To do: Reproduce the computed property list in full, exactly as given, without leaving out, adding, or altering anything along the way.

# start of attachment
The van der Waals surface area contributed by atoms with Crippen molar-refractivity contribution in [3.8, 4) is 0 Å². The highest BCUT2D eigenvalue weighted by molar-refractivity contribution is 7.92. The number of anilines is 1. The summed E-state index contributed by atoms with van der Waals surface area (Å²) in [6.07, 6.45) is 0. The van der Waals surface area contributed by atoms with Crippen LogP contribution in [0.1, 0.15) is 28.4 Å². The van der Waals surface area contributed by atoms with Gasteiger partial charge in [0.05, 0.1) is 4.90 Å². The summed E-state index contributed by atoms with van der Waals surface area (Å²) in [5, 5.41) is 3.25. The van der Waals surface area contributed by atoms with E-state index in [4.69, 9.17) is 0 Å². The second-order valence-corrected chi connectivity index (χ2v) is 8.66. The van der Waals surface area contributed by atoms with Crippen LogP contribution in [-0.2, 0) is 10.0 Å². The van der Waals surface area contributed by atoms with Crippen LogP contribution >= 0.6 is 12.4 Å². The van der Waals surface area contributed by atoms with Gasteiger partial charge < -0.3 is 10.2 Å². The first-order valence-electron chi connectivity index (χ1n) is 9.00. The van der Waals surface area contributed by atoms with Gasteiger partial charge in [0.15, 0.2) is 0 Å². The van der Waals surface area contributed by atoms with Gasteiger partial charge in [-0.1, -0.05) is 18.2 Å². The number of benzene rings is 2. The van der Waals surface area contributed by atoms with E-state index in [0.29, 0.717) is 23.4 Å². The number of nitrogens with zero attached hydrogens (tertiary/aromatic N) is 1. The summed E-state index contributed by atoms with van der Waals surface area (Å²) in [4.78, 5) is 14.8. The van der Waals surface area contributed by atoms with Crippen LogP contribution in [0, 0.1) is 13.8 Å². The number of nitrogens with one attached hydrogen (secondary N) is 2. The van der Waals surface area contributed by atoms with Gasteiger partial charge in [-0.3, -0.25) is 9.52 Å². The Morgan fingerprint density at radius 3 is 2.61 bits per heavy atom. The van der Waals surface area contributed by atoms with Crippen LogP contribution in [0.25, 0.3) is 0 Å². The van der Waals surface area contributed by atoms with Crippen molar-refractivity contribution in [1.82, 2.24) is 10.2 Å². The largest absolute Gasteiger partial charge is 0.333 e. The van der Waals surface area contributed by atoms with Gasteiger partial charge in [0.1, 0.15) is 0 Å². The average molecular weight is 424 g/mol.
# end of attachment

The van der Waals surface area contributed by atoms with Crippen molar-refractivity contribution in [3.8, 4) is 0 Å². The highest BCUT2D eigenvalue weighted by molar-refractivity contribution is 7.92. The number of anilines is 1. The summed E-state index contributed by atoms with van der Waals surface area (Å²) in [6.07, 6.45) is 0. The van der Waals surface area contributed by atoms with Crippen LogP contribution in [0.1, 0.15) is 28.4 Å². The van der Waals surface area contributed by atoms with Gasteiger partial charge in [0.05, 0.1) is 4.90 Å². The summed E-state index contributed by atoms with van der Waals surface area (Å²) in [5, 5.41) is 3.25. The van der Waals surface area contributed by atoms with E-state index in [4.69, 9.17) is 0 Å². The second-order valence-corrected chi connectivity index (χ2v) is 8.66. The van der Waals surface area contributed by atoms with Crippen LogP contribution in [-0.2, 0) is 10.0 Å². The van der Waals surface area contributed by atoms with Crippen LogP contribution >= 0.6 is 12.4 Å². The van der Waals surface area contributed by atoms with Gasteiger partial charge < -0.3 is 10.2 Å². The first-order valence-electron chi connectivity index (χ1n) is 9.00. The van der Waals surface area contributed by atoms with Gasteiger partial charge in [0.15, 0.2) is 0 Å². The van der Waals surface area contributed by atoms with Gasteiger partial charge in [-0.1, -0.05) is 18.2 Å². The number of benzene rings is 2. The van der Waals surface area contributed by atoms with E-state index in [0.29, 0.717) is 23.4 Å². The number of nitrogens with zero attached hydrogens (tertiary/aromatic N) is 1. The summed E-state index contributed by atoms with van der Waals surface area (Å²) in [4.78, 5) is 14.8. The van der Waals surface area contributed by atoms with Crippen LogP contribution in [0, 0.1) is 13.8 Å². The number of nitrogens with one attached hydrogen (secondary N) is 2. The van der Waals surface area contributed by atoms with Gasteiger partial charge in [-0.3, -0.25) is 9.52 Å². The Morgan fingerprint density at radius 3 is 2.61 bits per heavy atom. The van der Waals surface area contributed by atoms with Crippen LogP contribution in [0.25, 0.3) is 0 Å². The van der Waals surface area contributed by atoms with Crippen molar-refractivity contribution in [1.82, 2.24) is 10.2 Å². The largest absolute Gasteiger partial charge is 0.333 e. The van der Waals surface area contributed by atoms with Gasteiger partial charge in [0.1, 0.15) is 0 Å². The average molecular weight is 424 g/mol.